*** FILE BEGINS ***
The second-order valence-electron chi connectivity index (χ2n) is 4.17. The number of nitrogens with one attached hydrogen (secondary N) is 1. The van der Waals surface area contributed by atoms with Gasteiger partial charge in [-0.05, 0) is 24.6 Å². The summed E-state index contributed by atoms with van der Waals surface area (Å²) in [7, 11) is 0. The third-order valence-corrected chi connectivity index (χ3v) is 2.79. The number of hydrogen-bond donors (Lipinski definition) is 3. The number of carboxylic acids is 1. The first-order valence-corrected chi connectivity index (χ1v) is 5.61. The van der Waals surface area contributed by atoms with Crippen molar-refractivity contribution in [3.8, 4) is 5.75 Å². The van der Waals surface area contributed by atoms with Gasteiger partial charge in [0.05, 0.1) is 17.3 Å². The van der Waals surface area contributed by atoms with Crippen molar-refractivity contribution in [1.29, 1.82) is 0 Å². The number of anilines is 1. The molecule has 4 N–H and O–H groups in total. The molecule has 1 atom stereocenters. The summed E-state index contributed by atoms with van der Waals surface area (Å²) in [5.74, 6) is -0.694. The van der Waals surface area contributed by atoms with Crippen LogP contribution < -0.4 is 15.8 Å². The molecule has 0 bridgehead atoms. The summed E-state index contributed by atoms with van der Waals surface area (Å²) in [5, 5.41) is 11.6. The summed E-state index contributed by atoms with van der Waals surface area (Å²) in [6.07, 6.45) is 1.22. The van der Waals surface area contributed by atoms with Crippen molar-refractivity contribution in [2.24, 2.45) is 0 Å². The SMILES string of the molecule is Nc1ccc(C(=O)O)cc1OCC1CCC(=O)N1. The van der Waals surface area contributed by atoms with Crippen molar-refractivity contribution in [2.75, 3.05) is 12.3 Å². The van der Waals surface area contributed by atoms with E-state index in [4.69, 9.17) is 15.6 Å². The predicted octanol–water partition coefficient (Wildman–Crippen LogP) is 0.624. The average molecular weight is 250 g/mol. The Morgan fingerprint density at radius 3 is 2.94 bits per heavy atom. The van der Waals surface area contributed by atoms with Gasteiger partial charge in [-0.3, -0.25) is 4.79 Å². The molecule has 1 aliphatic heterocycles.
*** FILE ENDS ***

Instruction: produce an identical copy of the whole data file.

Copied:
The second-order valence-electron chi connectivity index (χ2n) is 4.17. The number of nitrogens with one attached hydrogen (secondary N) is 1. The van der Waals surface area contributed by atoms with Gasteiger partial charge in [-0.05, 0) is 24.6 Å². The summed E-state index contributed by atoms with van der Waals surface area (Å²) in [7, 11) is 0. The third-order valence-corrected chi connectivity index (χ3v) is 2.79. The number of hydrogen-bond donors (Lipinski definition) is 3. The number of carboxylic acids is 1. The first-order valence-corrected chi connectivity index (χ1v) is 5.61. The van der Waals surface area contributed by atoms with Crippen molar-refractivity contribution in [3.8, 4) is 5.75 Å². The van der Waals surface area contributed by atoms with Gasteiger partial charge in [0.05, 0.1) is 17.3 Å². The van der Waals surface area contributed by atoms with Crippen molar-refractivity contribution in [1.29, 1.82) is 0 Å². The number of anilines is 1. The molecule has 4 N–H and O–H groups in total. The molecule has 1 atom stereocenters. The summed E-state index contributed by atoms with van der Waals surface area (Å²) in [5.74, 6) is -0.694. The van der Waals surface area contributed by atoms with Crippen LogP contribution < -0.4 is 15.8 Å². The molecule has 0 bridgehead atoms. The summed E-state index contributed by atoms with van der Waals surface area (Å²) in [5, 5.41) is 11.6. The summed E-state index contributed by atoms with van der Waals surface area (Å²) in [6.07, 6.45) is 1.22. The van der Waals surface area contributed by atoms with Crippen molar-refractivity contribution in [2.24, 2.45) is 0 Å². The SMILES string of the molecule is Nc1ccc(C(=O)O)cc1OCC1CCC(=O)N1. The van der Waals surface area contributed by atoms with Crippen molar-refractivity contribution in [2.75, 3.05) is 12.3 Å². The van der Waals surface area contributed by atoms with E-state index in [4.69, 9.17) is 15.6 Å². The predicted octanol–water partition coefficient (Wildman–Crippen LogP) is 0.624. The average molecular weight is 250 g/mol. The Morgan fingerprint density at radius 3 is 2.94 bits per heavy atom. The van der Waals surface area contributed by atoms with Gasteiger partial charge in [-0.3, -0.25) is 4.79 Å². The molecule has 1 aliphatic heterocycles.